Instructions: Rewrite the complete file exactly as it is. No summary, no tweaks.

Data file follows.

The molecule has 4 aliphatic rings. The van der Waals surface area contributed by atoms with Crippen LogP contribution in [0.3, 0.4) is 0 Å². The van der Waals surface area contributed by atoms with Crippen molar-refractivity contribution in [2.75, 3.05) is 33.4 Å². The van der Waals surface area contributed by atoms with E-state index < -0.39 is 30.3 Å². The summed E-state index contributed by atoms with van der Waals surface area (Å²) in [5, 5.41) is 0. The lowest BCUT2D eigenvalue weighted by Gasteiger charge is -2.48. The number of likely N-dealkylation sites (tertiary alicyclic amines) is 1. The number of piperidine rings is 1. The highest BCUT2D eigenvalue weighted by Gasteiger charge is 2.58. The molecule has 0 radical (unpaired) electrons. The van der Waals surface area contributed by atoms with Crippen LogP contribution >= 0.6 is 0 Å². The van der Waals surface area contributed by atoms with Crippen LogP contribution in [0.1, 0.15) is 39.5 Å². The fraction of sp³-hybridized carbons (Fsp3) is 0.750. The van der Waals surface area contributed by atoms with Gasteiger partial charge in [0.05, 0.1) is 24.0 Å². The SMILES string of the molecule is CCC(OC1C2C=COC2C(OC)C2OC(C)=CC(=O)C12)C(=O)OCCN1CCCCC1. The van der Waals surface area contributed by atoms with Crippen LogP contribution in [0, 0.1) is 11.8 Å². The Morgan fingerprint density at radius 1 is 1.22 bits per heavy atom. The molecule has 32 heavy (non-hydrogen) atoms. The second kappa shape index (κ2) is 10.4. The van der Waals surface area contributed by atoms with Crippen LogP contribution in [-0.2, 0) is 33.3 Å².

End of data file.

The molecule has 4 aliphatic rings. The van der Waals surface area contributed by atoms with Crippen LogP contribution in [0.3, 0.4) is 0 Å². The van der Waals surface area contributed by atoms with Crippen molar-refractivity contribution in [2.75, 3.05) is 33.4 Å². The van der Waals surface area contributed by atoms with E-state index < -0.39 is 30.3 Å². The summed E-state index contributed by atoms with van der Waals surface area (Å²) in [5, 5.41) is 0. The lowest BCUT2D eigenvalue weighted by Gasteiger charge is -2.48. The number of likely N-dealkylation sites (tertiary alicyclic amines) is 1. The number of piperidine rings is 1. The highest BCUT2D eigenvalue weighted by Gasteiger charge is 2.58. The molecule has 0 radical (unpaired) electrons. The van der Waals surface area contributed by atoms with Crippen LogP contribution >= 0.6 is 0 Å². The van der Waals surface area contributed by atoms with Crippen LogP contribution in [0.1, 0.15) is 39.5 Å². The fraction of sp³-hybridized carbons (Fsp3) is 0.750. The van der Waals surface area contributed by atoms with Gasteiger partial charge in [0.05, 0.1) is 24.0 Å². The SMILES string of the molecule is CCC(OC1C2C=COC2C(OC)C2OC(C)=CC(=O)C12)C(=O)OCCN1CCCCC1. The van der Waals surface area contributed by atoms with Crippen LogP contribution in [0, 0.1) is 11.8 Å². The Morgan fingerprint density at radius 1 is 1.22 bits per heavy atom. The molecule has 32 heavy (non-hydrogen) atoms. The second kappa shape index (κ2) is 10.4. The van der Waals surface area contributed by atoms with Crippen LogP contribution in [-0.2, 0) is 33.3 Å².